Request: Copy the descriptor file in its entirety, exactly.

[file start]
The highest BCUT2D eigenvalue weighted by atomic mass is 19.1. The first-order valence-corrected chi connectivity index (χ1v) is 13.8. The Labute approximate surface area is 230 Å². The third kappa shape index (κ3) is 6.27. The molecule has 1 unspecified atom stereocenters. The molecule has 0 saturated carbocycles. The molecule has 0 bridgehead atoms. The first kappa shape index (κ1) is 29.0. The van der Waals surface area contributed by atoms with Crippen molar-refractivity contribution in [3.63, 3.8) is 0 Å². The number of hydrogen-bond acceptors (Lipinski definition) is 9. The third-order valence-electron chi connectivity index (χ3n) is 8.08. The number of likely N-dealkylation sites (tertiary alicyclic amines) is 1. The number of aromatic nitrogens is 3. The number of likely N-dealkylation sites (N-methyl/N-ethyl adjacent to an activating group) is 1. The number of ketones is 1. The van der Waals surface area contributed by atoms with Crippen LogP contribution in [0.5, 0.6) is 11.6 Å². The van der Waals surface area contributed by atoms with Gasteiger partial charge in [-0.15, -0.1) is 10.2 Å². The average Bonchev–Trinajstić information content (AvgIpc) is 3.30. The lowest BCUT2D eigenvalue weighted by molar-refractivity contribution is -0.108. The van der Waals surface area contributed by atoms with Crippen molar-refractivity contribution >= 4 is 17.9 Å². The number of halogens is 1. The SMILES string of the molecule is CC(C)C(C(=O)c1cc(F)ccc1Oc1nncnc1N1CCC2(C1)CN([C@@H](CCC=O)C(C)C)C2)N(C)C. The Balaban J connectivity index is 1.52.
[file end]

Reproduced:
The highest BCUT2D eigenvalue weighted by atomic mass is 19.1. The first-order valence-corrected chi connectivity index (χ1v) is 13.8. The Labute approximate surface area is 230 Å². The third kappa shape index (κ3) is 6.27. The molecule has 1 unspecified atom stereocenters. The molecule has 0 saturated carbocycles. The molecule has 0 bridgehead atoms. The first kappa shape index (κ1) is 29.0. The van der Waals surface area contributed by atoms with Crippen molar-refractivity contribution in [3.63, 3.8) is 0 Å². The number of hydrogen-bond acceptors (Lipinski definition) is 9. The third-order valence-electron chi connectivity index (χ3n) is 8.08. The number of likely N-dealkylation sites (tertiary alicyclic amines) is 1. The number of aromatic nitrogens is 3. The number of likely N-dealkylation sites (N-methyl/N-ethyl adjacent to an activating group) is 1. The number of ketones is 1. The van der Waals surface area contributed by atoms with Crippen LogP contribution in [0.5, 0.6) is 11.6 Å². The van der Waals surface area contributed by atoms with Gasteiger partial charge in [-0.15, -0.1) is 10.2 Å². The average Bonchev–Trinajstić information content (AvgIpc) is 3.30. The lowest BCUT2D eigenvalue weighted by molar-refractivity contribution is -0.108. The van der Waals surface area contributed by atoms with Crippen molar-refractivity contribution >= 4 is 17.9 Å². The number of halogens is 1. The SMILES string of the molecule is CC(C)C(C(=O)c1cc(F)ccc1Oc1nncnc1N1CCC2(C1)CN([C@@H](CCC=O)C(C)C)C2)N(C)C. The Balaban J connectivity index is 1.52.